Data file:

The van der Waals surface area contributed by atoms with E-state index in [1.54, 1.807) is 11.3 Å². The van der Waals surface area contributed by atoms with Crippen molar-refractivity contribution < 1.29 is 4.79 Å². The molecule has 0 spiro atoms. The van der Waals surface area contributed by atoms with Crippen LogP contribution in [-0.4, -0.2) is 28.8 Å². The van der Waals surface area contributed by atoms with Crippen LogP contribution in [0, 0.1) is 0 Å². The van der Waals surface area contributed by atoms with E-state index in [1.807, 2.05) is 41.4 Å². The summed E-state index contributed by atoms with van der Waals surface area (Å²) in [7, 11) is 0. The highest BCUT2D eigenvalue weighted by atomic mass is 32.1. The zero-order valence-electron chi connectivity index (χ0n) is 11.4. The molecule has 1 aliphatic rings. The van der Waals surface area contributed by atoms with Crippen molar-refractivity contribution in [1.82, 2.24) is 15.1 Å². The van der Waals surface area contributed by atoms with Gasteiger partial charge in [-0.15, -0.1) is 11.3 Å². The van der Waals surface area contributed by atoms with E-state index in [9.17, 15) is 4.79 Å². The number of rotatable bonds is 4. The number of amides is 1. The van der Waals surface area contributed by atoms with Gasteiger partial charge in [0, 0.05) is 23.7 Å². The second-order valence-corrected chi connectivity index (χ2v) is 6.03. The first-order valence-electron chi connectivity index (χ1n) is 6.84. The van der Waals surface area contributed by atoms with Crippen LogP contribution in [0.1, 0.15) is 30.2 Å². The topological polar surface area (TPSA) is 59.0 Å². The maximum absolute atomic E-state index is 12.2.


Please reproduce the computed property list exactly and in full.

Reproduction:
The van der Waals surface area contributed by atoms with E-state index in [1.54, 1.807) is 11.3 Å². The van der Waals surface area contributed by atoms with Crippen molar-refractivity contribution < 1.29 is 4.79 Å². The molecule has 0 spiro atoms. The van der Waals surface area contributed by atoms with Crippen LogP contribution in [-0.4, -0.2) is 28.8 Å². The van der Waals surface area contributed by atoms with Crippen LogP contribution in [0, 0.1) is 0 Å². The van der Waals surface area contributed by atoms with E-state index in [1.807, 2.05) is 41.4 Å². The summed E-state index contributed by atoms with van der Waals surface area (Å²) in [7, 11) is 0. The highest BCUT2D eigenvalue weighted by atomic mass is 32.1. The zero-order valence-electron chi connectivity index (χ0n) is 11.4. The molecule has 1 aliphatic rings. The van der Waals surface area contributed by atoms with Crippen molar-refractivity contribution in [1.82, 2.24) is 15.1 Å². The van der Waals surface area contributed by atoms with Gasteiger partial charge in [-0.15, -0.1) is 11.3 Å². The van der Waals surface area contributed by atoms with E-state index in [9.17, 15) is 4.79 Å². The number of rotatable bonds is 4. The number of amides is 1. The van der Waals surface area contributed by atoms with Gasteiger partial charge in [0, 0.05) is 23.7 Å². The second-order valence-corrected chi connectivity index (χ2v) is 6.03. The first-order valence-electron chi connectivity index (χ1n) is 6.84. The van der Waals surface area contributed by atoms with Crippen LogP contribution in [0.1, 0.15) is 30.2 Å². The topological polar surface area (TPSA) is 59.0 Å². The maximum absolute atomic E-state index is 12.2.